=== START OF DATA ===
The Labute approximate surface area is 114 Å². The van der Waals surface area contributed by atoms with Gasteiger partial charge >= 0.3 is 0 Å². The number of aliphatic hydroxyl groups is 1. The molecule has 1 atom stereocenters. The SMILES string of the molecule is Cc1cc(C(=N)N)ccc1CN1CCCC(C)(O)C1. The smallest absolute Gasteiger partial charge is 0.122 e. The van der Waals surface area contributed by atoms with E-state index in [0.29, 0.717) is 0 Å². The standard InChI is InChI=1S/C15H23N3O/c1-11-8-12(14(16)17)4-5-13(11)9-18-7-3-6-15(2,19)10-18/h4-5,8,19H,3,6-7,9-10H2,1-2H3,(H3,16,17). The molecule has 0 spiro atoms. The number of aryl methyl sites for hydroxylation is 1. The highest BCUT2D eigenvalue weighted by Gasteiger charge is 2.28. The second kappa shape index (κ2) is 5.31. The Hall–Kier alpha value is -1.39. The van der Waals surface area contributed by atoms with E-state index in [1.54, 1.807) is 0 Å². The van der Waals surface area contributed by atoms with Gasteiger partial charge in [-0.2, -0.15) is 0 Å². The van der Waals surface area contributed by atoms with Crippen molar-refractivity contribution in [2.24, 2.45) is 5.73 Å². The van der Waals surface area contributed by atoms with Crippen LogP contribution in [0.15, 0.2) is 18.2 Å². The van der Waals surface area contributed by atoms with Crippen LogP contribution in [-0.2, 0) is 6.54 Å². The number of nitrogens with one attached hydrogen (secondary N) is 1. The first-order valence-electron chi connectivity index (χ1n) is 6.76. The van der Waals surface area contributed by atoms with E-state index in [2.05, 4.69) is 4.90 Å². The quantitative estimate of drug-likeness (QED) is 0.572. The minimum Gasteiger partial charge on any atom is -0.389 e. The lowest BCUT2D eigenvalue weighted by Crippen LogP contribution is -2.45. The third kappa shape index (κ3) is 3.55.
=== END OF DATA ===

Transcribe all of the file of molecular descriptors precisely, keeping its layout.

The Labute approximate surface area is 114 Å². The van der Waals surface area contributed by atoms with Gasteiger partial charge >= 0.3 is 0 Å². The number of aliphatic hydroxyl groups is 1. The molecule has 1 atom stereocenters. The SMILES string of the molecule is Cc1cc(C(=N)N)ccc1CN1CCCC(C)(O)C1. The smallest absolute Gasteiger partial charge is 0.122 e. The van der Waals surface area contributed by atoms with E-state index in [0.29, 0.717) is 0 Å². The standard InChI is InChI=1S/C15H23N3O/c1-11-8-12(14(16)17)4-5-13(11)9-18-7-3-6-15(2,19)10-18/h4-5,8,19H,3,6-7,9-10H2,1-2H3,(H3,16,17). The molecule has 0 spiro atoms. The number of aryl methyl sites for hydroxylation is 1. The highest BCUT2D eigenvalue weighted by Gasteiger charge is 2.28. The second kappa shape index (κ2) is 5.31. The Hall–Kier alpha value is -1.39. The van der Waals surface area contributed by atoms with E-state index in [1.54, 1.807) is 0 Å². The van der Waals surface area contributed by atoms with Gasteiger partial charge in [-0.2, -0.15) is 0 Å². The van der Waals surface area contributed by atoms with Crippen molar-refractivity contribution in [2.24, 2.45) is 5.73 Å². The van der Waals surface area contributed by atoms with Crippen LogP contribution in [0.15, 0.2) is 18.2 Å². The van der Waals surface area contributed by atoms with Crippen LogP contribution in [-0.2, 0) is 6.54 Å². The number of nitrogens with one attached hydrogen (secondary N) is 1. The first-order valence-electron chi connectivity index (χ1n) is 6.76. The van der Waals surface area contributed by atoms with E-state index in [2.05, 4.69) is 4.90 Å². The quantitative estimate of drug-likeness (QED) is 0.572. The minimum Gasteiger partial charge on any atom is -0.389 e. The lowest BCUT2D eigenvalue weighted by Crippen LogP contribution is -2.45. The third kappa shape index (κ3) is 3.55.